“Consider this the first step in the right direction. I haven’t done many things that felt right in my life but this” —I pointed between us with my finger— “this feels right. Taking complete responsibility, including the financial part of it, for the mess I made is something I have to do if I’m ever going to be able to get to a place where I can live with some of the things I’ve done.” I took a deep breath and shifted my eyes between the both of them. “Speaking of the things I’ve done and not letting blame and guilt control me anymore, I need to tell you guys my story. I need you to know that the reason I kept screwing up and kept hurting myself had nothing to do with you. I need to tell you all of it, and know that you’ll still be here and still love me afterwards.”
Maybe then I could accept some of that forgiveness everyone was always throwing around.
Knowing what the right thing was did feel warm. It also felt fizzy and exciting as it bubbled in my blood, even as my parents reassured me over and over that they were both there to help me. It felt thick and syrupy as it moved through my veins, pushing out all the recrimination and reproach that lived there.
Knowing the right thing to do felt amazing. Now I needed to break all my old habits and actually do what was right, instead of veering off course and nose-diving into the wrong thing. This time, I didn’t want to crash and burn; I wanted to soar to new heights.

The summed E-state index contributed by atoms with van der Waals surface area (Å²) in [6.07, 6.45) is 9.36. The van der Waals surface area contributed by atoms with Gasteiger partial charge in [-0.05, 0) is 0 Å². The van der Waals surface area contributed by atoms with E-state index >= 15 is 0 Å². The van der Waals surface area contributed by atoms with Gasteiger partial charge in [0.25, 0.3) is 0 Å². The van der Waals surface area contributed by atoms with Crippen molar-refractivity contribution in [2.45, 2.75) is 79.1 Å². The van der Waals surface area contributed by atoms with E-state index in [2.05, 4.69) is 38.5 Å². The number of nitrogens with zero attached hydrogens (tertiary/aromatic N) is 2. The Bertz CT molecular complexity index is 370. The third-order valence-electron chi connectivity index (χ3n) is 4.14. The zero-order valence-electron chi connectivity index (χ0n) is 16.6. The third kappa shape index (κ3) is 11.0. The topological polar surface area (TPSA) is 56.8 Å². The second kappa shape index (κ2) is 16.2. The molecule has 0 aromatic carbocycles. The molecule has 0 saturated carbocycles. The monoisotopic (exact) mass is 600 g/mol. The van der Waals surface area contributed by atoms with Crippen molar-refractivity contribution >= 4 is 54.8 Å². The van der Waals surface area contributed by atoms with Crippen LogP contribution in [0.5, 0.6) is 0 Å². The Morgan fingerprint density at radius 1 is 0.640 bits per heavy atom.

I exited the courtroom with another not-guilty verdict secured and another very satisfied client. This guy was lucky that the jury bought his innocent and confused act, because I would bet everything I owned that he was indeed guilty of luring the prostitute, who was the complainant, into his home and keeping her there against her will for several days. The court of public opinion held a lot of weight with the average person and the jury took exactly three hours to deliberate and decide that the young woman deserved the horrors she suffered through simply because she made her money on her back and took the risk of advertising her services on Craigslist. It didn’t matter that my client had crazy eyes, a previous history of violence against women, and zero remorse on the stand when he was cross-examined. He looked like a soccer dad and drove a minivan. He worked for the local cable company and had an established 401(k), so he was perceptibly the more upstanding and believable of the two of them on the stand. My job was done. I had kicked legal ass and dragged the poor woman even deeper into the mud, and where I would normally want to celebrate a job well done with an expensive Scotch and a more expensive woman, today all I wanted to do was brave the madness of a tiny, pink-haired hurricane and scrub off the film of distaste that covered me in the shower for a hundred hours.